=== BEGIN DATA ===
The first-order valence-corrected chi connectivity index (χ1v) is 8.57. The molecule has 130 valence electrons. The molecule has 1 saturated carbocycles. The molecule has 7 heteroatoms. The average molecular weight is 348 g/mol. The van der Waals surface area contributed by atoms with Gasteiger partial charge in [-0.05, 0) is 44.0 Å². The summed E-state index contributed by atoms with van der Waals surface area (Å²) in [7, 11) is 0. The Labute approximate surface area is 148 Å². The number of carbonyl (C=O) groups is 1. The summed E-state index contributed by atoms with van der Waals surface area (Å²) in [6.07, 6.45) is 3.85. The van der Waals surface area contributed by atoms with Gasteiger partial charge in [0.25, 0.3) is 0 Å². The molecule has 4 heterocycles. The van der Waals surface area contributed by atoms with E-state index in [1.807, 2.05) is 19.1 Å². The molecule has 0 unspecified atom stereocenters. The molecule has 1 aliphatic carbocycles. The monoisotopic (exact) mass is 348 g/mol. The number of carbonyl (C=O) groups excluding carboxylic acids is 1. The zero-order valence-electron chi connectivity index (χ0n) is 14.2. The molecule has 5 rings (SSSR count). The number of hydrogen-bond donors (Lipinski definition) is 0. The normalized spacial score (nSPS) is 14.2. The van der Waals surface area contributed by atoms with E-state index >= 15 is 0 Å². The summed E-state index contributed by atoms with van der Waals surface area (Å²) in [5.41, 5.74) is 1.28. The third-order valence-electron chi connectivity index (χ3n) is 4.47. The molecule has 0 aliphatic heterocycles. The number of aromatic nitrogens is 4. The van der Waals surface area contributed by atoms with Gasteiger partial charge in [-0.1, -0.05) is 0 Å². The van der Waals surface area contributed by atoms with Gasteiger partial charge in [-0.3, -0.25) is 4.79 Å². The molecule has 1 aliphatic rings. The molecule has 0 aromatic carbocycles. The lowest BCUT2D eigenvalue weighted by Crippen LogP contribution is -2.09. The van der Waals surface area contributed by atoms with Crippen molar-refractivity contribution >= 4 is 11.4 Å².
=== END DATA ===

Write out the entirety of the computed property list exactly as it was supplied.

The first-order valence-corrected chi connectivity index (χ1v) is 8.57. The molecule has 130 valence electrons. The molecule has 1 saturated carbocycles. The molecule has 7 heteroatoms. The average molecular weight is 348 g/mol. The van der Waals surface area contributed by atoms with Gasteiger partial charge in [-0.05, 0) is 44.0 Å². The summed E-state index contributed by atoms with van der Waals surface area (Å²) in [7, 11) is 0. The Labute approximate surface area is 148 Å². The number of carbonyl (C=O) groups is 1. The summed E-state index contributed by atoms with van der Waals surface area (Å²) in [6.07, 6.45) is 3.85. The van der Waals surface area contributed by atoms with Gasteiger partial charge in [0.25, 0.3) is 0 Å². The molecule has 4 heterocycles. The van der Waals surface area contributed by atoms with E-state index in [1.807, 2.05) is 19.1 Å². The molecule has 0 unspecified atom stereocenters. The molecule has 1 aliphatic carbocycles. The monoisotopic (exact) mass is 348 g/mol. The number of carbonyl (C=O) groups excluding carboxylic acids is 1. The zero-order valence-electron chi connectivity index (χ0n) is 14.2. The molecule has 5 rings (SSSR count). The number of hydrogen-bond donors (Lipinski definition) is 0. The normalized spacial score (nSPS) is 14.2. The van der Waals surface area contributed by atoms with E-state index >= 15 is 0 Å². The summed E-state index contributed by atoms with van der Waals surface area (Å²) in [5.41, 5.74) is 1.28. The third-order valence-electron chi connectivity index (χ3n) is 4.47. The molecule has 0 aliphatic heterocycles. The number of aromatic nitrogens is 4. The van der Waals surface area contributed by atoms with Gasteiger partial charge in [-0.1, -0.05) is 0 Å². The van der Waals surface area contributed by atoms with Gasteiger partial charge in [-0.3, -0.25) is 4.79 Å². The molecule has 1 aliphatic rings. The molecule has 0 aromatic carbocycles. The lowest BCUT2D eigenvalue weighted by Crippen LogP contribution is -2.09. The van der Waals surface area contributed by atoms with Crippen molar-refractivity contribution >= 4 is 11.4 Å².